ABOUT Mary Desch

Member, Sisters in Crime Columbia River and Guppies Chapters
Member, Willamette Writers – Portland Chapter

I’ve always loved learning, with the lure of curiosity. From discovering other worlds in library books, to new school subjects, I’ve welcomed challenge. As a Nebraska Husker at age 12, I saw the potential portal to a larger world through pursuing medical school. Coming from a family that valued physicians’ skills while living the limitations of Western medicine, I found myself graduating from the University of Nebraska Medical Center in my mid-twenties.

Through these tough training years in medicine,

I participated in the joys of success,

the sorrows of pain and loss, and met many interesting people. I found myself wondering just where I fit. And then I met Larry. While on a psychiatry rotation at the VA in Omaha, Larry’s soul shone through his battered, schizophrenic exterior. I was hooked, and felt completely at home. An understanding of peoples’ mental states, personalities, their motivations, conflicts, and behaviors drew me in. I moved north to the Twin Cities for psychiatric training at the University of Minnesota.

A mentor there, a psychiatrist and internist, showed me the fascinating area of mind-body interaction. I was captured and completed a fellowship in what is now called psychosomatic medicine. Soon in private practice, I grasped the addiction recovery world’s tagline for Minnesota — ‘Land of 10,000 treatment centers’ (and lakes, too ☺). I focused on gaining additional certification in addiction psychiatry.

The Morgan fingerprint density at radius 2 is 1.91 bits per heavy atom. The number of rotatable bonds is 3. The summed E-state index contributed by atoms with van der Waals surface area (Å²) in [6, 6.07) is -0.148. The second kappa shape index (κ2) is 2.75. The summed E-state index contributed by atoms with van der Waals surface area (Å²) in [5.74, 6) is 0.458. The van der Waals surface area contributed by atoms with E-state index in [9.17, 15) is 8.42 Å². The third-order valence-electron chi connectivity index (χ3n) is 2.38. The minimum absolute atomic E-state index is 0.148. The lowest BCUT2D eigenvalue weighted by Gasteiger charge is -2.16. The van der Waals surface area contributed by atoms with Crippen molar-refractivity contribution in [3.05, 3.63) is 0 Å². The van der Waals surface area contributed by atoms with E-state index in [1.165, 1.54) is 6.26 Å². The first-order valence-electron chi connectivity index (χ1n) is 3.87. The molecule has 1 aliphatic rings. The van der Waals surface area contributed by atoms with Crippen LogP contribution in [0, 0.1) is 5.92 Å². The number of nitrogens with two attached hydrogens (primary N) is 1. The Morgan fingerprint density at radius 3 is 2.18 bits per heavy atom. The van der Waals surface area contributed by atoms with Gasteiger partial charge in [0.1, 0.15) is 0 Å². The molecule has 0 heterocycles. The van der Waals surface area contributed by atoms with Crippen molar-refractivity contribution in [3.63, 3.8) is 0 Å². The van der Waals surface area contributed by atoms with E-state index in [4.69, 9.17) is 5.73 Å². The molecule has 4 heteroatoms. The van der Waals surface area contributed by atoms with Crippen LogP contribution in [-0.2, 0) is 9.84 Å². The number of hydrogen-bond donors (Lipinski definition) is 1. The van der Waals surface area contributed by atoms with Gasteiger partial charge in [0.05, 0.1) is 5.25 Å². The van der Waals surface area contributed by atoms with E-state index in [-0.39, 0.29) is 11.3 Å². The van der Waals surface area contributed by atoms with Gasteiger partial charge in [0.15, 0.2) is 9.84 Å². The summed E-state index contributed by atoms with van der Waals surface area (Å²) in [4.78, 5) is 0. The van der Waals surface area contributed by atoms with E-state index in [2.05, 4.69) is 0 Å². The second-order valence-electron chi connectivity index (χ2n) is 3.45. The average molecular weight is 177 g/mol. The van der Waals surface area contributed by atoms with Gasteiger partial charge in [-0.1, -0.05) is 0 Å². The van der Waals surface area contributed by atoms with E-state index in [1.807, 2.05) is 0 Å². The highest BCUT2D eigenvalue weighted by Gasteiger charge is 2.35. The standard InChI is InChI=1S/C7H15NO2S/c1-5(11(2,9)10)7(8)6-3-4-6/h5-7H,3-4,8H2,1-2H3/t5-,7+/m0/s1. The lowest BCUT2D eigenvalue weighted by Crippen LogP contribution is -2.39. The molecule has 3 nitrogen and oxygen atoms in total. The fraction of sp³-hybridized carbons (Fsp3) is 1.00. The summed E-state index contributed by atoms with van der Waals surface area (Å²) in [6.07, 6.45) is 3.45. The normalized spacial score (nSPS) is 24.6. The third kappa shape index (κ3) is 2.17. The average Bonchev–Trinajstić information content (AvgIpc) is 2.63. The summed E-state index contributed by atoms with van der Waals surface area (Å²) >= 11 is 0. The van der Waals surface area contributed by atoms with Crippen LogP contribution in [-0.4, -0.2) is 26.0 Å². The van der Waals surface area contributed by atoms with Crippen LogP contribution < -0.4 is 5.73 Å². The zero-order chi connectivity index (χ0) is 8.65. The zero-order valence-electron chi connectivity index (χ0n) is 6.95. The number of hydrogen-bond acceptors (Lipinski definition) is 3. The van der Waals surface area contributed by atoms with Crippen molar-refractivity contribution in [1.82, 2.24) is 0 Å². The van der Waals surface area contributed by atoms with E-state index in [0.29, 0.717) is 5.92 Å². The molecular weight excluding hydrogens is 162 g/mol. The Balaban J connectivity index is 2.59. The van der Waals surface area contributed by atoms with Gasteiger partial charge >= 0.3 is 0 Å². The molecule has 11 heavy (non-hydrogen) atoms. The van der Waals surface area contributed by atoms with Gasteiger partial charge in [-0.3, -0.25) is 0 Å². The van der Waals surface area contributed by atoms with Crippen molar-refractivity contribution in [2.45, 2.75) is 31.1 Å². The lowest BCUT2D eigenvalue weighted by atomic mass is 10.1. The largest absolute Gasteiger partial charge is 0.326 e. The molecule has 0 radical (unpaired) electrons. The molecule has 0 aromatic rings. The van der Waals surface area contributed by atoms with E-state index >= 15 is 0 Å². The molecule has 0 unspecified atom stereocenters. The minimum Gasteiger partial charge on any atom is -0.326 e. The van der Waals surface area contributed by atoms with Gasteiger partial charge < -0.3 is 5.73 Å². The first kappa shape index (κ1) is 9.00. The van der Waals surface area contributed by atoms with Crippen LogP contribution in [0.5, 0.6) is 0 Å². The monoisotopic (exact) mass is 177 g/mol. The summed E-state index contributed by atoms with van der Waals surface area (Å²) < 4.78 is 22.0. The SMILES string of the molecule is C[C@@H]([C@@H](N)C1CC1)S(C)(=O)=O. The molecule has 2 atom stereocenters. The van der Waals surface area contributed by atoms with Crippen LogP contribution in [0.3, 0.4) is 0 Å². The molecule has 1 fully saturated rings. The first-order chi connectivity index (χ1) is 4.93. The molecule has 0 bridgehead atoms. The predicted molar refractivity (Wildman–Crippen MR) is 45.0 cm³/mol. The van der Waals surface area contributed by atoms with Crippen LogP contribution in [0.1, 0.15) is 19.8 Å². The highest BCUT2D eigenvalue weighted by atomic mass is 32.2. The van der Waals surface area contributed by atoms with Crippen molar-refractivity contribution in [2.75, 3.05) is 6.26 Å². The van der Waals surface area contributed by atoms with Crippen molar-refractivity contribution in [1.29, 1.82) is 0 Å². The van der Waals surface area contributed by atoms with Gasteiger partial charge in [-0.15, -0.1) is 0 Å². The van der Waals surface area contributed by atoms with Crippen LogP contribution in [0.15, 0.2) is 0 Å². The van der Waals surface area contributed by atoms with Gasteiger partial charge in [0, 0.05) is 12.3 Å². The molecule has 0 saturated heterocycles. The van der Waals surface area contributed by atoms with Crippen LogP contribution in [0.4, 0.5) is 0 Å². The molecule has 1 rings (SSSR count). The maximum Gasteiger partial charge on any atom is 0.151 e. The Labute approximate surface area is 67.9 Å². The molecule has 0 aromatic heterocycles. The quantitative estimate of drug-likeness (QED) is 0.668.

Private practice allowed me an intimate view of the human experience through an abundance of stories. In the late 90s, I moved to Phoenix, Arizona, where I met my future wife through a hospital connection. My life became enriched beyond description; our adventures are ongoing. We’ve enjoyed several canine children, and yes — one feline family member, over the years.


After years of writing peoples’ medical histories,

I focused on more in-depth evaluations

during our later time in Phoenix carrying out independent medical examinations. But writing medical reports proved to be little preparation for writing fiction.

Around the early 2010s, we planned our move from Phoenix to Portland, Oregon — home of Powell’s Books and the wonderful Willamette writing community. Looking back, my love for reading crime fiction, while never lost, resurged several years before I left medicine. After relocating, I worked in a corporate medical setting and an academic center, before retiring from psychiatric practice in December 2019. It’s amazing how things line up for the next chapter.

During Spring 2020, curiosity struck again, this time for creative writing. Inspired to write a murder mystery, with the help of writing friends and my spouse, I launched into a first draft. Learning craft along the way, I’ve discovered developmental editing, a critique group, beta readers, countless webinars, communities of experience and generosity in Sisters in Crime and the Willamette Writers. After writing courses, a Curtis Brown edit and pitch workshop, and with the thoughtful instruction from many sources,

I’m now eager to pitch


— a psychological thriller.